• Difficulties providing full and economical automated technology to support mutation analysis and testing

To this year, the first two points I’ll dare say are now accepted as industry standards, and companies, as well as developers, find value in them. Also, thanks to open-source projects we’ve modern state-of-the-art mutation testing libraries in many popular programming languages.

Perhaps that’s why mutation testing has gained attention in the last couple of years, being the center topic for many talks. Could it be the moment to finally adopt this technique broadly?

What is mutation testing?

Mutation testing is based on two hypotheses: Competent programmer and the Coupling effect.

The first one states that the majority of the flaws introduced by developers are due to small syntactic errors, whereas the latter asses that simple faults can cascade and produce other faults in such a way that detecting the simple faults a program will detect the most complex faults ❌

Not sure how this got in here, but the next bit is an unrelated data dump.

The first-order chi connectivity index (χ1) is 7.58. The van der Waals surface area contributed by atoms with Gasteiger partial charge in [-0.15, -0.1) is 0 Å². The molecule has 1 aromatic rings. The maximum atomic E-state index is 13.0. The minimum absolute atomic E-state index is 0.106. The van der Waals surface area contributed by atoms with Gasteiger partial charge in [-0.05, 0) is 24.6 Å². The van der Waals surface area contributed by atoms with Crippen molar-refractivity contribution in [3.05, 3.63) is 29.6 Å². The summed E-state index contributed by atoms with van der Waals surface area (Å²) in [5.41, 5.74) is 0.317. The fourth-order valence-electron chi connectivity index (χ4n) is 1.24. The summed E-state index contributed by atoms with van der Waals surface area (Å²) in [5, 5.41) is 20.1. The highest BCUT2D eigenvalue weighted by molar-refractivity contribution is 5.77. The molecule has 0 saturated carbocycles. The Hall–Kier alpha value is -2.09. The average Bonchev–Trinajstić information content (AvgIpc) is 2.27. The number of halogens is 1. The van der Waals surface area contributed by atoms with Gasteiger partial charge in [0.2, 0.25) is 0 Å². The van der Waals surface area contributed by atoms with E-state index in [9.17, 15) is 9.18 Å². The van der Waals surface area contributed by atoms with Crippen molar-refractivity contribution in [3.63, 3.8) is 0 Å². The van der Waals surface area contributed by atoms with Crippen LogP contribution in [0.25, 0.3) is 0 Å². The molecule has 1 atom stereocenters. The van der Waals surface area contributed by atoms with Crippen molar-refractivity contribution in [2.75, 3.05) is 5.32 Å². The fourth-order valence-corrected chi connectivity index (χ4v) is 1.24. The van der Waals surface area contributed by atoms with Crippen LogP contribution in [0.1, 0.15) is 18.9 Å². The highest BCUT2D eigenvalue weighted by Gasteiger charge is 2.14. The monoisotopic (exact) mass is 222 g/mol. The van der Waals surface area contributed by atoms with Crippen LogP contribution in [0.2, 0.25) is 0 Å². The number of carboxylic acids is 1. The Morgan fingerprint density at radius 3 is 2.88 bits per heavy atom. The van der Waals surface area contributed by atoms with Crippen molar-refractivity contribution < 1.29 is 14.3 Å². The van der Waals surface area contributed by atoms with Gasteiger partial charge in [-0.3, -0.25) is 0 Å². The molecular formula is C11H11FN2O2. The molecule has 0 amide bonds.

Then how to detect those subtle errors? Mutation testing takes a straightforward approach, it seeds faults into the source code. It does this by applying transformation rules on common lines of code, after the operation we said that a mutant was injected into that line of code.

When we alter the original code we are also changing the behavior of the system. Meaning that a test that was verifying an expected behavior in the original code should fail when it’s run against the mutated code.

The faults injected in the code are called Mutants. Every time a test doesn’t fail, we say a mutant survived because an intentional change in the behavior of the system wasn’t caught by our first line of defense. The unit tests said that everything went alright when instead they should raise an error evidencing the mutant. On the contrary, when a test fails while running against the mutated code, we say that the mutant was killed.

Once we detect a survived mutant, our goal is to kill it, and the way to achieve this is by writing a unit test for the new mutated behavior. After adding the new test or altering an existing one to catch it, we execute again a mutation testing cycle to ensure the Mutant is killed 🔁